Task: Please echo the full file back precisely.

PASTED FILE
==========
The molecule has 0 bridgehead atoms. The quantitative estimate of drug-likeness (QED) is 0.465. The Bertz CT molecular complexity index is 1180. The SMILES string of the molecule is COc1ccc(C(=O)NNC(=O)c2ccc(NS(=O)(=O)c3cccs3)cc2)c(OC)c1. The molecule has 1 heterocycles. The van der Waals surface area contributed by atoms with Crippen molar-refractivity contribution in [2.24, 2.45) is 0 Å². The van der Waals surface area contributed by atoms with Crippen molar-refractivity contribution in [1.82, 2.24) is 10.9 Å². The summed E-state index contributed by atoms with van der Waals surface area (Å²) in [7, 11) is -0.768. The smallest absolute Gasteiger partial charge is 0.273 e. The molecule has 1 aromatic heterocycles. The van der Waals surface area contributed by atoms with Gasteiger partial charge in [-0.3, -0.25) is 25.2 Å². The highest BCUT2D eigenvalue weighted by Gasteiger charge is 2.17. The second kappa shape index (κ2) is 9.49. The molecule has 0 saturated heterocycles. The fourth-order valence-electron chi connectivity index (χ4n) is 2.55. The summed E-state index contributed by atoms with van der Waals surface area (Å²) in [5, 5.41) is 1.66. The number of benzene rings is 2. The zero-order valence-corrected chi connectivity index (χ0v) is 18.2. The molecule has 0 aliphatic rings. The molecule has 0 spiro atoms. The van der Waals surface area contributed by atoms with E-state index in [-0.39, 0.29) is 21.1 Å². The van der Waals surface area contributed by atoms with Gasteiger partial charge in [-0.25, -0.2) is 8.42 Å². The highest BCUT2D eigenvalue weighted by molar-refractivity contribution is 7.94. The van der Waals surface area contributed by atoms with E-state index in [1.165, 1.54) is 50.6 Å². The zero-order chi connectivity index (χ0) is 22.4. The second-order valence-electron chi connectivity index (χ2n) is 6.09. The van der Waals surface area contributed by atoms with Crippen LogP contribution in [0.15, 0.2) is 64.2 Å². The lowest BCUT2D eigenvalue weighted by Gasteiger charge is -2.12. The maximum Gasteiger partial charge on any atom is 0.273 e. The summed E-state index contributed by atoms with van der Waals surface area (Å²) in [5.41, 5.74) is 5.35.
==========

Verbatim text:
The molecule has 0 bridgehead atoms. The quantitative estimate of drug-likeness (QED) is 0.465. The Bertz CT molecular complexity index is 1180. The SMILES string of the molecule is COc1ccc(C(=O)NNC(=O)c2ccc(NS(=O)(=O)c3cccs3)cc2)c(OC)c1. The molecule has 1 heterocycles. The van der Waals surface area contributed by atoms with Crippen molar-refractivity contribution in [2.24, 2.45) is 0 Å². The van der Waals surface area contributed by atoms with Crippen molar-refractivity contribution in [1.82, 2.24) is 10.9 Å². The summed E-state index contributed by atoms with van der Waals surface area (Å²) in [7, 11) is -0.768. The smallest absolute Gasteiger partial charge is 0.273 e. The molecule has 1 aromatic heterocycles. The van der Waals surface area contributed by atoms with Gasteiger partial charge in [-0.3, -0.25) is 25.2 Å². The highest BCUT2D eigenvalue weighted by Gasteiger charge is 2.17. The second kappa shape index (κ2) is 9.49. The molecule has 0 saturated heterocycles. The fourth-order valence-electron chi connectivity index (χ4n) is 2.55. The summed E-state index contributed by atoms with van der Waals surface area (Å²) in [5, 5.41) is 1.66. The number of benzene rings is 2. The zero-order valence-corrected chi connectivity index (χ0v) is 18.2. The molecule has 0 aliphatic rings. The molecule has 0 spiro atoms. The van der Waals surface area contributed by atoms with E-state index in [-0.39, 0.29) is 21.1 Å². The van der Waals surface area contributed by atoms with Gasteiger partial charge in [-0.25, -0.2) is 8.42 Å². The highest BCUT2D eigenvalue weighted by molar-refractivity contribution is 7.94. The van der Waals surface area contributed by atoms with E-state index in [1.165, 1.54) is 50.6 Å². The zero-order chi connectivity index (χ0) is 22.4. The second-order valence-electron chi connectivity index (χ2n) is 6.09. The van der Waals surface area contributed by atoms with Crippen LogP contribution in [0.15, 0.2) is 64.2 Å². The lowest BCUT2D eigenvalue weighted by Gasteiger charge is -2.12. The maximum Gasteiger partial charge on any atom is 0.273 e. The summed E-state index contributed by atoms with van der Waals surface area (Å²) in [5.41, 5.74) is 5.35.